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    Exactly! I wasn't drafted; I enlisted before they could draft me. By that I was saying, "Here I am, use me where I'm needed." Apparently, I was needed on bases not in war zones, but I still consider myself a veteran. I may not be a veteran of a war, but I am a veteran of the military and was ready, able, and willing to do whatever my country wanted of me. I started out as a conscientious objector but soon changed that to "if my country needs me to fight, I am willing to do it." I had a cousin who was an Air Force enlistment sergeant, and I went to him to enlist. Like all those who do that job, he lied to me about how great it would be. :BangHead:

    Actually, I loved my job in the Air Force. It was the people over me that I couldn't stand--most of them anyway. Some of the supervisors were very nice, and I even had a civilian supervisor once. I regret not making the Air Force a career since the people I worked for as a civilian (and many I worked with) weren't any better than what I had to contend with in the Air Force--even worse
     
    #9 Jon-Marc, Nov 8, 2010
    Last edited by a moderator: Nov 8, 2010
  10. Tom Bryant

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    Agreed! Once you joined you had very little control over where they sent you.
     
  11. SolaSaint

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    There are many who serve and never see combat or go overseas, but are still veterans. Their roles although not on the front lines can be as important. I'm sure the grunt loves the fact that he has fellow soldiers ensuring his weapons systems are working properly, and that someone is cooking a g.good meal for him/her. Even the guy/gal who ensures his finances are in order and keeps his records in order help to make our military forces the best in the world. Their all heros in my eyes.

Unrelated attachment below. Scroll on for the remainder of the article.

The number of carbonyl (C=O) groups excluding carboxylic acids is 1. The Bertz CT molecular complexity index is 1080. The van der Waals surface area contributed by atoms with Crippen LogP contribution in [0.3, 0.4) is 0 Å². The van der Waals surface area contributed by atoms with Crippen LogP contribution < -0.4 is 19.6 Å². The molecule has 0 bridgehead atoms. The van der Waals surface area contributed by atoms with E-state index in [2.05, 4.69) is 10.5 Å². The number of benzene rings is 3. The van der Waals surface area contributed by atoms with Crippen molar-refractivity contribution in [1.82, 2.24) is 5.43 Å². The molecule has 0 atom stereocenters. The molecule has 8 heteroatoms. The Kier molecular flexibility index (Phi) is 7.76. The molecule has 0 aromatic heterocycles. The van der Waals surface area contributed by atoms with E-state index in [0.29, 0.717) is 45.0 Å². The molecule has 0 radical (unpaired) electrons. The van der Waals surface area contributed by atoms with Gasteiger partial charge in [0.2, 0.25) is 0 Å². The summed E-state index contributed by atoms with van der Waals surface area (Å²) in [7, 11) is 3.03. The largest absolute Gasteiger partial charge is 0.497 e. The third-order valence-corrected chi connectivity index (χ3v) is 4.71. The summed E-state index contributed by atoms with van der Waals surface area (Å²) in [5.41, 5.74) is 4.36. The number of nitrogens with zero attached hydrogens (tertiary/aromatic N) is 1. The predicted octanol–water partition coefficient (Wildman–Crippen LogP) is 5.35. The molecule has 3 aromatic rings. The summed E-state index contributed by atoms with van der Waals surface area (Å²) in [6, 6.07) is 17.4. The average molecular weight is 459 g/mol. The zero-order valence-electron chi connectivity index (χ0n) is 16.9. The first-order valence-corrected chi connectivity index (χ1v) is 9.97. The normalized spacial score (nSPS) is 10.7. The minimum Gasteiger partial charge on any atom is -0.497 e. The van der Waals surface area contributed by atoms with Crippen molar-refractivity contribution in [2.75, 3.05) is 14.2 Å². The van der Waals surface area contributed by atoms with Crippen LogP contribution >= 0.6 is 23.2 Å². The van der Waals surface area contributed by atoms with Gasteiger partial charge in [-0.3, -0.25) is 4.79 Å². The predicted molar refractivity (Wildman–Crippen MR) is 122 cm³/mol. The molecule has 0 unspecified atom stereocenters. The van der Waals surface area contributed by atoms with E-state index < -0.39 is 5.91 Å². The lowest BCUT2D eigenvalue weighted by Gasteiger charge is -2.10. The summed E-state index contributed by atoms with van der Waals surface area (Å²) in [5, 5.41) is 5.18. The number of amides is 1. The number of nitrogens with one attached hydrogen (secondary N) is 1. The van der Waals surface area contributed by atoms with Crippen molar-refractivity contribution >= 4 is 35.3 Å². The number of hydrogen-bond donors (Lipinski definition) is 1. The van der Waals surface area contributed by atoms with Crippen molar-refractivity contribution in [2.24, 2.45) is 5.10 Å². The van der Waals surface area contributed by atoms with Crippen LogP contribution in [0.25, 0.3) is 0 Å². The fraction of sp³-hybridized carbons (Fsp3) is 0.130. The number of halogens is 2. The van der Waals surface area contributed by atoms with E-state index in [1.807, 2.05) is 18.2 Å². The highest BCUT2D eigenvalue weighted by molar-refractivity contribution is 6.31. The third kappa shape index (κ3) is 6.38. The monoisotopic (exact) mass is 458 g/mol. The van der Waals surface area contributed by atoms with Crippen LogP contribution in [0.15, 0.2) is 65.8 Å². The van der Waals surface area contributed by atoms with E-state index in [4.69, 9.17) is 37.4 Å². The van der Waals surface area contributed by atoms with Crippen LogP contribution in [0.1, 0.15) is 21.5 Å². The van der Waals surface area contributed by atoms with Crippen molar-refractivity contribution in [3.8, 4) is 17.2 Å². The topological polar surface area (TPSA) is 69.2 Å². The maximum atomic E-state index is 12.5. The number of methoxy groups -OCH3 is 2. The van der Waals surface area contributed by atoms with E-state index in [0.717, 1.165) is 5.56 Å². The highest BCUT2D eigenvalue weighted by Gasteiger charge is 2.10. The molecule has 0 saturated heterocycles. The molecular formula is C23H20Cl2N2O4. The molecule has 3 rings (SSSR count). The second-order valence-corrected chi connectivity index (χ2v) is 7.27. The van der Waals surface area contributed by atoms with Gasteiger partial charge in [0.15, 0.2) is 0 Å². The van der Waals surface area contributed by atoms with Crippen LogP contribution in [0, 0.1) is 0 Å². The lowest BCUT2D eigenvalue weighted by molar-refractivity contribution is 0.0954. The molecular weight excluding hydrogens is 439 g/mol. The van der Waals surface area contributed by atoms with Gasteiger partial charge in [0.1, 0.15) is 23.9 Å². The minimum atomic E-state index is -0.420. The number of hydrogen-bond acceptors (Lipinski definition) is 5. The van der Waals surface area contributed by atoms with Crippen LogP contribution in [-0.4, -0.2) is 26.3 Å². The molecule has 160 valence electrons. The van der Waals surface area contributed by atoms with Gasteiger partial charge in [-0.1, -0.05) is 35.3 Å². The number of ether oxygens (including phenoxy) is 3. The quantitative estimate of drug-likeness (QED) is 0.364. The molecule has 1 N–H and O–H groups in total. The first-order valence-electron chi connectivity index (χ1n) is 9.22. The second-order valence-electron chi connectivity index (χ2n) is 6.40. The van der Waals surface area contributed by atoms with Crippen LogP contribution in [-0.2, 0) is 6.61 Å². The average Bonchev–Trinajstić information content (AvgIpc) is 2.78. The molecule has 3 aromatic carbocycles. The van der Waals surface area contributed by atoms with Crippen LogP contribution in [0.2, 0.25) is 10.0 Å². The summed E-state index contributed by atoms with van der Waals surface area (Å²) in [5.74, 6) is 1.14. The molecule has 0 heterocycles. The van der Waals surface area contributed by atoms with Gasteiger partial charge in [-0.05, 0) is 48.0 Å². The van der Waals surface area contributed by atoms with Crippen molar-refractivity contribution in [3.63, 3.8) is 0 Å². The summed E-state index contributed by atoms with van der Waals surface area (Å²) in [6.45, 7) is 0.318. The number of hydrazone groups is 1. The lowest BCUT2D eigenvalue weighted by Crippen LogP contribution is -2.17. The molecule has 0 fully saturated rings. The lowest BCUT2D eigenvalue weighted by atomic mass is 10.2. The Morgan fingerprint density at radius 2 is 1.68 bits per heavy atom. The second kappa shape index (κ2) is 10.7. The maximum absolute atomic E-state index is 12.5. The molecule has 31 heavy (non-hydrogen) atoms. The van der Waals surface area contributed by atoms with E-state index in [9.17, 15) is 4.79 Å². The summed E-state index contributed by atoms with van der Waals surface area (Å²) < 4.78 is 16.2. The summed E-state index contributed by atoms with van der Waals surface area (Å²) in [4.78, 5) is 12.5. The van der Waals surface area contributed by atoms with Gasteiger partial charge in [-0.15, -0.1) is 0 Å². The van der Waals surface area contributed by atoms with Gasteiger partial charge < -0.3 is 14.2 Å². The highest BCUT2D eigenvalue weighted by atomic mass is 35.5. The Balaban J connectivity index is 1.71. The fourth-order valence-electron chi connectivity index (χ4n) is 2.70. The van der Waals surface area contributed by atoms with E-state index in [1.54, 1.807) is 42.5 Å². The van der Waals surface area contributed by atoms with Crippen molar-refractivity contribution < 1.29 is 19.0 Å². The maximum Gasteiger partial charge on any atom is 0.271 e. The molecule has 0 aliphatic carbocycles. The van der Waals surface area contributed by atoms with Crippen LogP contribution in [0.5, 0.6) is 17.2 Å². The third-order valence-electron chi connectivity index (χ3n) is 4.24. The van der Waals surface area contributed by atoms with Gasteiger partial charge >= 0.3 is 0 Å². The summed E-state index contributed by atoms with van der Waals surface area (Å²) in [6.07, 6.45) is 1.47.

12. Salty

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    Until its time to re-up, than you can request a specific unit or location and if available, you can be guaranteed that unit.
     
  13. Melanie

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    I think Australia's definition is for those on active duty or at least policing in areas where the life is at risk. Australia has a fantastic Veterans infrastructure, much much better than Britain, and New Zealand (I think).
    When Dad was diagnosed with lung cancer his WHITE card was upgraded to the GOLD card because he had been issued with smokes at one point in his career. Dad thought it crazy because no-one tied him down and forced him to smoke. My mother has the card as a veteran's relict...giving her premium services in health and home cares.

    I know an uncle of mine who served in Japan during the occupation was exposed to radiation fallout and was one of many who had decades of wrangling with the Government for recognition of their service before gaining any benefits.
     
    #13 Melanie, Nov 8, 2010
    Last edited by a moderator: Nov 8, 2010
  14. billwald

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    or who got drafted.
     
  15. Salty

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    but you still "enlist" but draftees were known as "US", and volunteers were know as "RA"
     
  16. ktn4eg

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    Did that make them all SBC? :smilewinkgrin: